How Will Your Tiny Home Fare In Stormy Weather?

How Will Your Tiny Home Fare In Stormy Weather?

Your dream has come true, you’ve just moved into your brand new Tiny Home. Depending where you land, is your tiny home ready for stormy weather? Securing your tiny house so you can tow it is one thing, but what if you live in an area that experiences hurricanes, tornadoes, and other dangerous types of weather? If you do live in such an area, it’s important that you know how to prepare your tiny house for extreme weather conditions.

Tiny House Hit by Tornado
An EF2 Tornado turned this Tiny Home on its side

Even after your tiny home is built, the good news is that it’s certainly possible to protect your tiny home on a trailer from strong gusty winds inexpensively by using tie-downs, anchors, and anchor points.

  • Anchors, Rings, Hitch Clips or Tie Down Anchors professionally secured and bolted onto the corners of your tiny house (if you can, design for this)
  • Heavy duty tie-down straps with additional ratchet straps.
  • Anchor point (in this case, a nearby tree is used as an anchor point so you can use a winch strap made for trees to secure) but you can also set up your own anchor points. If possible, consult a professional.


Tie-downs refer to the systems of heavy-duty straps and anchors that are used to keep your home stable during storms. There are several different types of anchors depending on what type of ground you are on. One thing we have heard from a lot of builders and owners is that tiny house trailers should have D-Rings so the trailers can be tied down. Many come with these D-Rings, but if not, they can be welded on, preferably long before a storm is headed your way!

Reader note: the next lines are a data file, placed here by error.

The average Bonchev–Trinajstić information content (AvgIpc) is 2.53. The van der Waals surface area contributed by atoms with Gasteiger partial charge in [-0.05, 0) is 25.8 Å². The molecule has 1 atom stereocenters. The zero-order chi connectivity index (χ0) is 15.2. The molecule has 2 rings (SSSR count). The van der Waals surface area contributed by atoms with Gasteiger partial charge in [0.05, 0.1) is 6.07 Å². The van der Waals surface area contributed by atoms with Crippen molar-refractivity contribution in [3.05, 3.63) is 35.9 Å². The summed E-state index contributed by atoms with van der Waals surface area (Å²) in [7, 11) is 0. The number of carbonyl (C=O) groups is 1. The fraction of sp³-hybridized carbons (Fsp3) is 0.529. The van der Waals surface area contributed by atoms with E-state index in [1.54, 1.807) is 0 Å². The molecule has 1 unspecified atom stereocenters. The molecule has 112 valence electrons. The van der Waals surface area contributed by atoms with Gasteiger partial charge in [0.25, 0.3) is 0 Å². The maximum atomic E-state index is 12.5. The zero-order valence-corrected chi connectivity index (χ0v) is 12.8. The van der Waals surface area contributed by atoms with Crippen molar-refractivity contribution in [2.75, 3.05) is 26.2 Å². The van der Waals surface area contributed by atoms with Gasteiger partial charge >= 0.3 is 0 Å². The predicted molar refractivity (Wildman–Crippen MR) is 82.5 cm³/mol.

Hurricane Ties

Hurricane ties are hardware pieces that connect the joists to cantilevered beams to reduce uplift forces caused by high winds. These are inexpensive and are a good precaution to use wherever high winds may be a problem, especially in zones where

hurricanes and tornadoes are common. Use hurricane ties or clips to secure the rafters of your tiny house to the framing, and make your tiny house stronger overall.

Hurricane Ties

Securing windows and doors

Windows are often the very areas that experience first-hand damage during a storm by breaking. To ensure safety, windows can be reinforced with plywood before the storm. With the use of plywood, they are less likely to break or shatter during a storm.

Protect Your Electricity

In the case of heavy storms, the first thing to go is power. Strong rain and wind can knock out power lines. However, in tiny houses, your generator is what you will need to protect. To keep a small problem from growing into an electrical danger, consider your power accessories. All of the connections, as well as extension cords that are fitted to the generator, should be weatherproofed. In order to do this, make sure they come with a weatherproofing guarantee. Cords that are made to withstand storm damage will not break or split in the face of heavy storm conditions. Unstable connections can cause electrical fires which can severely damage your tiny house.

Don't Forget About Your Porch or Storage Room

It’s no good building a super secure tiny house that can withstand even the strongest winds if your storage room, porch, or outdoor toilet isn’t built to the same standards. In strong winds, your outbuildings could be picked up and thrown against your tiny house, undoing all your hard work.

Just Leave

If all else fails, it’s far better to protect yourself than your tiny house. If there’s a tornado coming and there’s not much you can do, leave your tiny house and head to safer ground. Be prepared ahead of time and know the shelters that are close to you, just in case. Take no chances. Your tiny house is replaceable; you are not.

Insure Your Tiny Home

Sometimes, no matter how much you prepare, storm damage is bound to happen. This is why it is so important to protect your home with insurance. But, getting storm protection for a tiny home is no easy task. One thing to keep in mind is that if you want storm protection from your insurance, you will have to ask for it. Most insurance companies require extra payments to cover special events like flooding.

Protect Your Investment

Of course, how you prepare your tiny house is going to depend on which kinds of weather you’re likely to face. I hope this article has given you plenty of ideas to protect your home and your investment. Stay safe out there!